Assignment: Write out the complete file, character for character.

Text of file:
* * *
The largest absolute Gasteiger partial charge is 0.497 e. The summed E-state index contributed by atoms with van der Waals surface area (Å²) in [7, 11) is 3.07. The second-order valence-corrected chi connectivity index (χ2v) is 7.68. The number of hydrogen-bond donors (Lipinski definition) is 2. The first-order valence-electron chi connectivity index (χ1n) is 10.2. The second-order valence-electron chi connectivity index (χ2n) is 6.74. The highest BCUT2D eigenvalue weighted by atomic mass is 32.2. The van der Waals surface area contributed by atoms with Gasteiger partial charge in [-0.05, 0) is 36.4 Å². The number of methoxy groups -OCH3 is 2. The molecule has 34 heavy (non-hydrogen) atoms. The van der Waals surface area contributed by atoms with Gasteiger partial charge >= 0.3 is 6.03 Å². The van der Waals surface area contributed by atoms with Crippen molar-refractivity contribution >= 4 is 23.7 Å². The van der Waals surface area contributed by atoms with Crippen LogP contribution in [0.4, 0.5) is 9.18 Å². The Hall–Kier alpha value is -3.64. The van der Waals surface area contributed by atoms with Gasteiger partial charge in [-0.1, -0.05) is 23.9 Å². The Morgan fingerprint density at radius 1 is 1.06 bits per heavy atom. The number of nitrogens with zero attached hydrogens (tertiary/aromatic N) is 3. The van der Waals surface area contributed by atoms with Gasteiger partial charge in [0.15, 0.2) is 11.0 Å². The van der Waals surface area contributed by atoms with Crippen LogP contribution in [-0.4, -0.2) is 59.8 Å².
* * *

The largest absolute Gasteiger partial charge is 0.497 e. The summed E-state index contributed by atoms with van der Waals surface area (Å²) in [7, 11) is 3.07. The second-order valence-corrected chi connectivity index (χ2v) is 7.68. The number of hydrogen-bond donors (Lipinski definition) is 2. The first-order valence-electron chi connectivity index (χ1n) is 10.2. The second-order valence-electron chi connectivity index (χ2n) is 6.74. The highest BCUT2D eigenvalue weighted by atomic mass is 32.2. The van der Waals surface area contributed by atoms with Gasteiger partial charge in [-0.05, 0) is 36.4 Å². The number of methoxy groups -OCH3 is 2. The molecule has 34 heavy (non-hydrogen) atoms. The van der Waals surface area contributed by atoms with Gasteiger partial charge >= 0.3 is 6.03 Å². The van der Waals surface area contributed by atoms with Crippen molar-refractivity contribution >= 4 is 23.7 Å². The van der Waals surface area contributed by atoms with Crippen LogP contribution in [0.4, 0.5) is 9.18 Å². The Hall–Kier alpha value is -3.64. The van der Waals surface area contributed by atoms with Gasteiger partial charge in [-0.1, -0.05) is 23.9 Å². The Morgan fingerprint density at radius 1 is 1.06 bits per heavy atom. The number of nitrogens with zero attached hydrogens (tertiary/aromatic N) is 3. The van der Waals surface area contributed by atoms with Gasteiger partial charge in [0.15, 0.2) is 11.0 Å². The van der Waals surface area contributed by atoms with Crippen LogP contribution in [-0.4, -0.2) is 59.8 Å².